Sometimes working alongside your spouse can be a challenge. There are couples who pull it off magnificently, see Chip and Joanna Gaines, while there are others who encounter serious problems. But it doesn't have to be the end of the world if you do come to a disagreement - you just need to be patient, learn to communicate and plan. Here are some tips to help you and your spouse work together to buy, fix and flip a house without undue drama.
Write down your plan: Miscommunication and assumptions can sabotage a partnership. The best precaution is to write down your plan. You don’t need to be formal -- just a bulleted list specifying what you’re going to do and who is taking the lead on each task. That means you should work out in advance who has the final say on any given task, and that the other one of you accepts decisions gracefully. The plan should identify future decisions that must be made in collaboration, such as choice of materials, finishes, colors, and so forth. Specify early tasks in some detail, leave the later tasks somewhat undefined until you get closer to them.
Trust your spouse: Proceed from a position of trust. When problems develop, you don’t want to assume that your spouse is trying to show you up. Rather, work with the understanding that you both might make mistakes, but the mistakes are honest. You are on the same team. Don’t confuse fatigue or occasional rudeness for contempt. Talk out your differences and then move on. A little respect goes a long way, and that means you shouldn’t disparage your spouse in front of others.
Pick interesting properties: It can be boring to flip a property that doesn’t excite you in some way (other than profits). Don’t underestimate the value of enthusiasm, especially when you encounter the inevitable setbacks. You and your spouse might love a particular style of architecture, or perhaps you prefer run-down properties that need a lot of TLC. Your project must meet your financial requirements, but hopefully you can also identify properties that you both can enjoy.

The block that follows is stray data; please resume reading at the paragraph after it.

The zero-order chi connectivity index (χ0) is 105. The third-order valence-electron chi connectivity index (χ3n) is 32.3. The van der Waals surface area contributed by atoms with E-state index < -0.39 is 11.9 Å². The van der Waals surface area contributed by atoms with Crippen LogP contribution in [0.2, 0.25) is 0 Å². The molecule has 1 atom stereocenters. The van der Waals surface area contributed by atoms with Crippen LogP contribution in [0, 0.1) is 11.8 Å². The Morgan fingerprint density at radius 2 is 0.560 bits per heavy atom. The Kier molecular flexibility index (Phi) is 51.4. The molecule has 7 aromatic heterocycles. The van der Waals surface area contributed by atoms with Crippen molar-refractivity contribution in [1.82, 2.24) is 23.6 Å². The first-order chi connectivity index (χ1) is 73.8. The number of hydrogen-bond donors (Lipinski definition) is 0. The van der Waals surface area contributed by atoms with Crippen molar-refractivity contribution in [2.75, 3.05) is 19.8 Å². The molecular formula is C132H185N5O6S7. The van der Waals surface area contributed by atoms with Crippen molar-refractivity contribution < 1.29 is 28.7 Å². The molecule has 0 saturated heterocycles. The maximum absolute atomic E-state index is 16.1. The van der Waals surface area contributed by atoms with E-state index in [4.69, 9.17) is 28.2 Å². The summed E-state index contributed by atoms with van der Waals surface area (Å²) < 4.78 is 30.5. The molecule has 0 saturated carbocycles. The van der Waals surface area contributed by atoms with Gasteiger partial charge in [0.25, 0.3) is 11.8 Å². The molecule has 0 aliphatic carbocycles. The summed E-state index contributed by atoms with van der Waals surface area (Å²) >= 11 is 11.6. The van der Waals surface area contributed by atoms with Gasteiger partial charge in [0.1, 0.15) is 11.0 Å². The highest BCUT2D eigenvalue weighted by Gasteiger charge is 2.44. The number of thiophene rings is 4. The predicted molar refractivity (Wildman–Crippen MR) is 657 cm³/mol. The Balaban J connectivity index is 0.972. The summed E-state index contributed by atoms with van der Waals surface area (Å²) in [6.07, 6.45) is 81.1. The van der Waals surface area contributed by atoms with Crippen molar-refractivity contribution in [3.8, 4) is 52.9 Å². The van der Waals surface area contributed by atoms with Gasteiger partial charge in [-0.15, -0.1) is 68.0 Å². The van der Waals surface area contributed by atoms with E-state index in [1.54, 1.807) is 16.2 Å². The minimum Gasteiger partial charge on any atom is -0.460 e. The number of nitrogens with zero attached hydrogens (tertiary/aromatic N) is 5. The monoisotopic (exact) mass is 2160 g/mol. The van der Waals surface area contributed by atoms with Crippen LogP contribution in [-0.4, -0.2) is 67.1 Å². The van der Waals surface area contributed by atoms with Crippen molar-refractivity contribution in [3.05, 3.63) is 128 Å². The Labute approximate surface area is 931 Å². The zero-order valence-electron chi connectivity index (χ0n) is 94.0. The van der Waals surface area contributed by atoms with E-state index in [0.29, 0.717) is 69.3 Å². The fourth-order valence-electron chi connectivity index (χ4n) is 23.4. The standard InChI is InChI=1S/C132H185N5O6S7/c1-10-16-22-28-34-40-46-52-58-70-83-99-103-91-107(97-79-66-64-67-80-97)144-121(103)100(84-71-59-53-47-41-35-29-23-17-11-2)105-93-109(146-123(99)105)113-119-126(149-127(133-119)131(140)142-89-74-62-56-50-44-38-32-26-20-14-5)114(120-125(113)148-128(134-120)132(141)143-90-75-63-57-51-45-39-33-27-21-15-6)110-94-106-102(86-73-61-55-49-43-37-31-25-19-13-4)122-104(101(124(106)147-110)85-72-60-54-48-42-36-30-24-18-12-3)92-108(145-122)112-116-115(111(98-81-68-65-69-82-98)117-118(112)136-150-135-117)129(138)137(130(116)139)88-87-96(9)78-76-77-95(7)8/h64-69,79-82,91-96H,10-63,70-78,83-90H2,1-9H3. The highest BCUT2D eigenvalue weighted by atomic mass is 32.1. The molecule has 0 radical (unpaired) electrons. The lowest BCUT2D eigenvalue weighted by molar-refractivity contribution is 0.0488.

Schedule fun time: You don’t want to work too many hours on your house flip, because eventually you’ll exhaust yourself. You might start the day with breakfast at a local restaurant or spend one afternoon per week enjoying a round of tennis or golf. Make sure to celebrate milestones and try to observe the rule of no business at the dinner table.
Outside help: You and your spouse don't have to do it all alone. If there's a task you and your spouse are not good at, or both dislike doing make room in your budget to hire a pro and save yourselves the tedium. It's easy to notice all your spouse's faults when you're working on a job you dislike, so identify distasteful tasks in advance and budget for them.
Don’t make your lender choose: It’s important to pick a lender that is experienced in both development and lending. That said, remember that your lender is not a marriage counselor, and that you shouldn’t make your lender an arbiter of your disagreements. By all means, depend on your lender for useful guidance, but do so as a team, not as squabbling individuals.
It is no easy task to fix and flip a house, but it can be a fun and engaging experience. With patient, communication, trust, and the right attitude, you and your spouse can flip a house without jeopardizing your relationship. Remember you chose to marry each other, you are a team and teammates must work together!